Neo Tokyo

Movie (1 ep x 50 min)
1987
3.369 out of 5 from 1,174 votes
Rank #4,166

Neo-Tokyo (commonly called Manie-Manie Monogatari) is a collection of three sci-fi stories, based on the stories of Taku Mayumura. "Labryinth Labyrithos", "The Running Man", and "Order To Stop Construction" were directed by Taro Rin, Yoshiaki Kawajiri, and Katsuhiro Otomo, respectively. Ranging from an abstract demented clown to malfunctioning robots, each of these short stories are sure to entertain.

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Reviews

Celeriac
10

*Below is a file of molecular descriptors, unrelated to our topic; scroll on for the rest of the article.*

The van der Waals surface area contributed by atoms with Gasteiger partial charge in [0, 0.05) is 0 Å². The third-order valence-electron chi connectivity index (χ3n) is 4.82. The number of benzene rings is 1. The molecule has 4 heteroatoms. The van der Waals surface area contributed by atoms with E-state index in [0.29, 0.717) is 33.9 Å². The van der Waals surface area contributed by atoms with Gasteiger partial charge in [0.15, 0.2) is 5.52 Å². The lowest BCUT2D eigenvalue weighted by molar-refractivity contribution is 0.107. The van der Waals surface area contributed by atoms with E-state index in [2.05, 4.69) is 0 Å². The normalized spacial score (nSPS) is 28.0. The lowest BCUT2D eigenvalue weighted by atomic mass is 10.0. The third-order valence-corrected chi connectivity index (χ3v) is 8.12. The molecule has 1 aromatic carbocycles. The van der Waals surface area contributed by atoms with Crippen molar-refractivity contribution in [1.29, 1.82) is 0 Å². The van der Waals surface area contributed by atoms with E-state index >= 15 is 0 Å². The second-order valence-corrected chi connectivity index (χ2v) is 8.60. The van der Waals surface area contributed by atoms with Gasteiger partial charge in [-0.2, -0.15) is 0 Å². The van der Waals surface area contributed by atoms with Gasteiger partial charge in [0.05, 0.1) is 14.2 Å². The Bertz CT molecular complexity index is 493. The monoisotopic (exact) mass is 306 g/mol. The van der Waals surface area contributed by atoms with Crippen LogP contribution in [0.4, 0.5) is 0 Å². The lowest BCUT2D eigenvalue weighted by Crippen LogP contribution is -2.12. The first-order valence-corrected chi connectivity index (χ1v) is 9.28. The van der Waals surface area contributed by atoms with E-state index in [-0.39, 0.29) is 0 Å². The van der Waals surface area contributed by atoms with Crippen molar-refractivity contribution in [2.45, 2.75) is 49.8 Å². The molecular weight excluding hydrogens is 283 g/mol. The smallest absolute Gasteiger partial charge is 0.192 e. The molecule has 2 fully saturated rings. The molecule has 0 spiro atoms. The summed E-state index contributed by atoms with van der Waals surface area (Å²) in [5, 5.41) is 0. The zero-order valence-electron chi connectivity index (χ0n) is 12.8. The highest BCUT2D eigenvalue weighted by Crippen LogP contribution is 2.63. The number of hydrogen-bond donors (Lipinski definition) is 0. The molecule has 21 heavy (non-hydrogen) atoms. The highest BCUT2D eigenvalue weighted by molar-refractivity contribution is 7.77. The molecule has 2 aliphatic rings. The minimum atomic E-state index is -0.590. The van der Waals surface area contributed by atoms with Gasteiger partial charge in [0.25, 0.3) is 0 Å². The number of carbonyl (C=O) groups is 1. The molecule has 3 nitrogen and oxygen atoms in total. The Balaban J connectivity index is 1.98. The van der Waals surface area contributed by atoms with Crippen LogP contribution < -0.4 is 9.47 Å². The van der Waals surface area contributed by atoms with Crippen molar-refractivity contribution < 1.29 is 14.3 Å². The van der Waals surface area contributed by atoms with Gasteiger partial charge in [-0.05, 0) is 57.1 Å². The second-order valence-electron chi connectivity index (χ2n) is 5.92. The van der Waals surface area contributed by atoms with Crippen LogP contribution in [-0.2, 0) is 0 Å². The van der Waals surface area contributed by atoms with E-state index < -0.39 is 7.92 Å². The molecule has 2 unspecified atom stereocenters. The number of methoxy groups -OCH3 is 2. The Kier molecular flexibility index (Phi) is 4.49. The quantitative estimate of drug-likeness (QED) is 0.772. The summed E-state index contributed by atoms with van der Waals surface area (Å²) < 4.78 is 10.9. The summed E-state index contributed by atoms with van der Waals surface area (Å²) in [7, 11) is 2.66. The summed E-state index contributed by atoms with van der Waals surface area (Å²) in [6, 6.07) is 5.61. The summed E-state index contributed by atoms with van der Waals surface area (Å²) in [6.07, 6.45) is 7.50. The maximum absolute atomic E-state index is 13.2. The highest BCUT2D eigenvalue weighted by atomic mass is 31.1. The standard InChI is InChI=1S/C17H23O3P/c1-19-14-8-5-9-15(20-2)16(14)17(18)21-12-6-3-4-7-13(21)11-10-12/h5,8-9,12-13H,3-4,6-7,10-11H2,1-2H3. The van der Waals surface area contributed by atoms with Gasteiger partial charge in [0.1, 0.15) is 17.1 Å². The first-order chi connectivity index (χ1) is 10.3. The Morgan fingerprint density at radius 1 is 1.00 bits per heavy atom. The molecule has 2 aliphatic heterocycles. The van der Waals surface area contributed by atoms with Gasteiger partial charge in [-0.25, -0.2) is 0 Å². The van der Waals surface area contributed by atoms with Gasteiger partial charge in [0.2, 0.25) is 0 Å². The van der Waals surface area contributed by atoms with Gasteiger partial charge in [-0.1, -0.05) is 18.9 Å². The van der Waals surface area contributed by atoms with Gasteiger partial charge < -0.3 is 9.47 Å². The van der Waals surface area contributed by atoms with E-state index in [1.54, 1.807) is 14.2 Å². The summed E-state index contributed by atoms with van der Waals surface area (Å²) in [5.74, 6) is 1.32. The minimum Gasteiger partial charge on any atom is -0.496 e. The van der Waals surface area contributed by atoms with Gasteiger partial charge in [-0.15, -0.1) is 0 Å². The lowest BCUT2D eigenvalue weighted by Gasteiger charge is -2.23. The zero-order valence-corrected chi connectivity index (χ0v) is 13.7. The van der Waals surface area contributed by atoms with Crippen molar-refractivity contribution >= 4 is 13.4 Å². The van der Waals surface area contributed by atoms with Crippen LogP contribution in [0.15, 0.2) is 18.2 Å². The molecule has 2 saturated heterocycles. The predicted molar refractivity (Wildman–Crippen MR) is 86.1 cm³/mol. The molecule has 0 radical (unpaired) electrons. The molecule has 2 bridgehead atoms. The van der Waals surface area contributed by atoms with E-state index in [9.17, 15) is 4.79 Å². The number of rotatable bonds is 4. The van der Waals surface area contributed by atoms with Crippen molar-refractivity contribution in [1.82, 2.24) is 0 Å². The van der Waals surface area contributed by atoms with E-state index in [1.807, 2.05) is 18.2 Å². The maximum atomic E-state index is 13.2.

This is a highly artful (if implicit and surreal) telling of what I interpret to be a kid's internal journey in growing up, at first viewing the adult world and the passing of time with angst, yet being very eager to find out more about it. The kid is shown allegorical glimpses of the extreme aspects of what grown-up life can entail, and then comes to a conclusion about it. What an absolutely great and well-executed philosophical ride! To better explain what I saw to form such a high opinion, below is my more detailed summary of what I think went on in the film, with SOME LIGHT SPOILERS but mostly my own interpretation. Part 1 Sachi is a child with a child's mind. She views the adult world as strange and oppressive, and the notions of time passing by and inevitability of adulthood and death are unresolved sources of uneasiness for her. She plays for a bit as children do, and while meditating on the boring and scary world of adults, she also gets fascinated by it (or her immature concept of it) and wants to chase it down and get a taste of it, as children so often do. Sachi is obliged and she gets to see parts of it in great detail – her seeing the same or analogous things as the following shorts is implied. Part 2 A portrayal of passion, highly developed skill, competition, and an attempt to evade inevitable death for as long as possible, at the possible cost of your soul and body's wellbeing. Part 3 A portrayal of the seriousness, rigidness and counterproductive arbitrariness and stubbornness of work life and society. Part 4 Having seen the extremeness, insanity and gravity of the adult world, Sachi is finally treated to a more light-hearted carnivalistic showcase of what grown-up life can be. She now sees the previously creepy and unrelatable carnival (as seen around 9:15) as something more friendly and approachable: her perspective has shifted. Sachi finally makes up her mind, which is an emphatic YES to all that fun and messy madness! The TV set and laughter at the end can be interpreted as the underlying hilarity of life in general, from a more grand and unattached perspective. We don't know something and someone or something finds it absolutely hilarious.

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